One of the first decisions that you'll make as a new parent is whether or not to give your child vitamin K. Vitamin K is a fat-soluble vitamin typically found in leafy greens. This vitamin is essential for clotting factors made by our livers. Without it, we are at risk of bleeding. Unfortunately, our bodies do not make vitamin K - we must eat foods that contain vitamin K to make clotting factors. Another way to get vitamin K is from the healthy bacteria in our gut.
Newborns, however, don't have these options. They cannot eat leafy greens and do not yet have bacteria in their guts. Newborns are at high risk of being vitamin K deficient, or having low stores of vitamin K. There is poor transfer of vitamin K from mother to fetus through the placenta while in the womb. Additionally, breast milk does not provide enough vitamin K to protect from infants from bleeding. Newborns also have immature livers and are not able to effectively use the small vitamin K that they do have.
Why Is Having Low Vitamin K Bad for Your Baby?
Because newborns are low in vitamin K, they are risk for bleeding. This is called vitamin K deficient bleeding, or VKDB. Bleeding may occur in the GI tract (stomach, intestines, etc), at their circumcision site, or in the head. Head bleeds, or intracranial hemorrhage, is what your pediatrician is most worried about for your newborn. Head bleeds can lead to permanent neurological damage and even death. Some babies are at higher risk than others, such as babies with biliary atresia, cystic fibrosis, or who have mothers on anti-seizure or anti-clotting medicines. However, all babies are at risk of vitamin K deficient bleeding.
When Is My Baby at Risk for Vitamin K Deficient Bleeding?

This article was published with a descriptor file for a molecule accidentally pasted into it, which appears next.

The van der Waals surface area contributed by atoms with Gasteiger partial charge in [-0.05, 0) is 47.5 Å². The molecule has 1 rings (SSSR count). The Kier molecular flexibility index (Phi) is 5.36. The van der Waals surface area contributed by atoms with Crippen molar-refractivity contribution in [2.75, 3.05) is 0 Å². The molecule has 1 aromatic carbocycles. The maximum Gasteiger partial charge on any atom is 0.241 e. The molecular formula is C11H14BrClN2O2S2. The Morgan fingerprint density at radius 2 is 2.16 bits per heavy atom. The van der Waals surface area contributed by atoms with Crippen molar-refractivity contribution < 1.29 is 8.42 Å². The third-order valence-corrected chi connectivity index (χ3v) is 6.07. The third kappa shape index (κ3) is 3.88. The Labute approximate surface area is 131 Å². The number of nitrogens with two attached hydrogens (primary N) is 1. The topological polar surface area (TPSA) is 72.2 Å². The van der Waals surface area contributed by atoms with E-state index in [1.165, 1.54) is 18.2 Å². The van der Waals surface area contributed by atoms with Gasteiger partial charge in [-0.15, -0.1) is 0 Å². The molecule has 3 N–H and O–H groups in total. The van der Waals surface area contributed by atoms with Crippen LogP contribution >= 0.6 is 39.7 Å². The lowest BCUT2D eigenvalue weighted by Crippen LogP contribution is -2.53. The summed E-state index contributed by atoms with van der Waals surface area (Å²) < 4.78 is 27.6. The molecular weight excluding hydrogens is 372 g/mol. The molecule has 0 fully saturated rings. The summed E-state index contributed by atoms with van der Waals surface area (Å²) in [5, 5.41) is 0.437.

Babies can have early-onset, classic, or late-onset vitamin K deficient bleeding. In early VKDB, babies bleed in the first 24 hours of life. This is most likely to happen in infants whose mothers take medicines that decrease the effectiveness of vitamin K, like anti-seizure medicines. Classic VKDB happens between ages 1 and 4 weeks – it is prevented by infants receiving vitamin K at birth. Late VKDB can happen as late as 8 months after birth and is highly associated with head bleeds.
What Should I Do to Prevent Vitamin K Deficient Bleeding?
In order to decrease the risk of head bleeds and other types of bleeding, the American Academy of Pediatrics (AAP) recommends giving 0.5 mg to 1 mg of vitamin K via intramuscular shot. Those babies who receive the Vit K shot are 81 times less likely to have vitamin K deficient bleeding.
Many parents have asked me about oral vitamin K as an alternative to the vitamin K shot. Research is ongoing about the effectiveness about oral vitamin K, but there is no oral formulation approved in the US to decrease the risk of VKDB. In countries where oral Vitamin K is more common, they have seen an increase in late Vitamin K Deficient bleeding (at ages 3 weeks to 8 months). This is especially true in solely breastfed babies, as breastmilk does not contain sufficient vitamin K to prevent bleeding.
Are There Risks Associated with the Vitamin K Shot?
In the early 90's, one researcher raised concerns about an association with the vitamin K shot and childhood leukemia. This association has been debunked by numerous high-quality studies; there has been no association found between the vitamin K shot and childhood leukemia. Additionally, many parents worry about the possibility of mercury in the vitamin K shot. The Vitamin K shot does not contain mercury derivatives. You can follow the link below to the ingredient list for the vitamin K shot.
So, Why Does My Child Need Vitamin K?
Our bodies need Vitamin K to stop bleeding. Newborns are deficient in it. Pediatricians are worried about life-threatening bleeding, including bleeding in the head in newborns. The vitamin K shot is the safest and most effective way to prevent vitamin K deficient bleeding in the newborn.
Karen Allen, MD is a 3rd year pediatric resident at Nationwide Children’s Hospital. She completed her medical school training at The Ohio State University and her undergraduate degree at the University of Notre Dame. She has a special interest in Safe Sleep, fever in the neonate, and other newborn issues. She plans on completing a Hospital Medicine fellowship after completing a chief resident year.
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